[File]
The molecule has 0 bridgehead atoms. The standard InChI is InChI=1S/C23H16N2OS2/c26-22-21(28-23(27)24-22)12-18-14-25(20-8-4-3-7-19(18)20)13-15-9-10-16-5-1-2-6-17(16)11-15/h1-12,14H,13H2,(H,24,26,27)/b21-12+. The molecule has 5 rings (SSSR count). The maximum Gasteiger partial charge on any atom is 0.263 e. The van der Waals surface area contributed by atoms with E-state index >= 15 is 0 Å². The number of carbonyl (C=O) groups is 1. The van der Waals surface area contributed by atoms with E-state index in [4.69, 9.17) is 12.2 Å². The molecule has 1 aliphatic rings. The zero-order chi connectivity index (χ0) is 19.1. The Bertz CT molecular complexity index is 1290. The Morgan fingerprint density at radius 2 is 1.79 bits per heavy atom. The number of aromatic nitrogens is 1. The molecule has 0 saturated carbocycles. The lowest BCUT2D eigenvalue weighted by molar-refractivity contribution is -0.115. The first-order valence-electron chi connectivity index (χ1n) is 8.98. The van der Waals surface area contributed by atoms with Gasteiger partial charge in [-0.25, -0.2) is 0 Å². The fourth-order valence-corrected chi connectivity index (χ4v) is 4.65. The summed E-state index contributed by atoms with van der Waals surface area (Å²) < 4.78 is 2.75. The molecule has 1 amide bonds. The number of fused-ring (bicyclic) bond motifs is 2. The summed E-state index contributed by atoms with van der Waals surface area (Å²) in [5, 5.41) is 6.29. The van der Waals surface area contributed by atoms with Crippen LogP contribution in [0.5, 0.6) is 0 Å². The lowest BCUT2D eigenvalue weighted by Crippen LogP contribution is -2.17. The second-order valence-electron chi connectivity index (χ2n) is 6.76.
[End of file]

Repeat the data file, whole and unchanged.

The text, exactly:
The molecule has 0 bridgehead atoms. The standard InChI is InChI=1S/C23H16N2OS2/c26-22-21(28-23(27)24-22)12-18-14-25(20-8-4-3-7-19(18)20)13-15-9-10-16-5-1-2-6-17(16)11-15/h1-12,14H,13H2,(H,24,26,27)/b21-12+. The molecule has 5 rings (SSSR count). The maximum Gasteiger partial charge on any atom is 0.263 e. The van der Waals surface area contributed by atoms with E-state index >= 15 is 0 Å². The number of carbonyl (C=O) groups is 1. The van der Waals surface area contributed by atoms with E-state index in [4.69, 9.17) is 12.2 Å². The molecule has 1 aliphatic rings. The zero-order chi connectivity index (χ0) is 19.1. The Bertz CT molecular complexity index is 1290. The Morgan fingerprint density at radius 2 is 1.79 bits per heavy atom. The number of aromatic nitrogens is 1. The molecule has 0 saturated carbocycles. The lowest BCUT2D eigenvalue weighted by molar-refractivity contribution is -0.115. The first-order valence-electron chi connectivity index (χ1n) is 8.98. The van der Waals surface area contributed by atoms with Gasteiger partial charge in [-0.25, -0.2) is 0 Å². The fourth-order valence-corrected chi connectivity index (χ4v) is 4.65. The summed E-state index contributed by atoms with van der Waals surface area (Å²) < 4.78 is 2.75. The molecule has 1 amide bonds. The number of fused-ring (bicyclic) bond motifs is 2. The summed E-state index contributed by atoms with van der Waals surface area (Å²) in [5, 5.41) is 6.29. The van der Waals surface area contributed by atoms with Crippen LogP contribution in [0.5, 0.6) is 0 Å². The lowest BCUT2D eigenvalue weighted by Crippen LogP contribution is -2.17. The second-order valence-electron chi connectivity index (χ2n) is 6.76.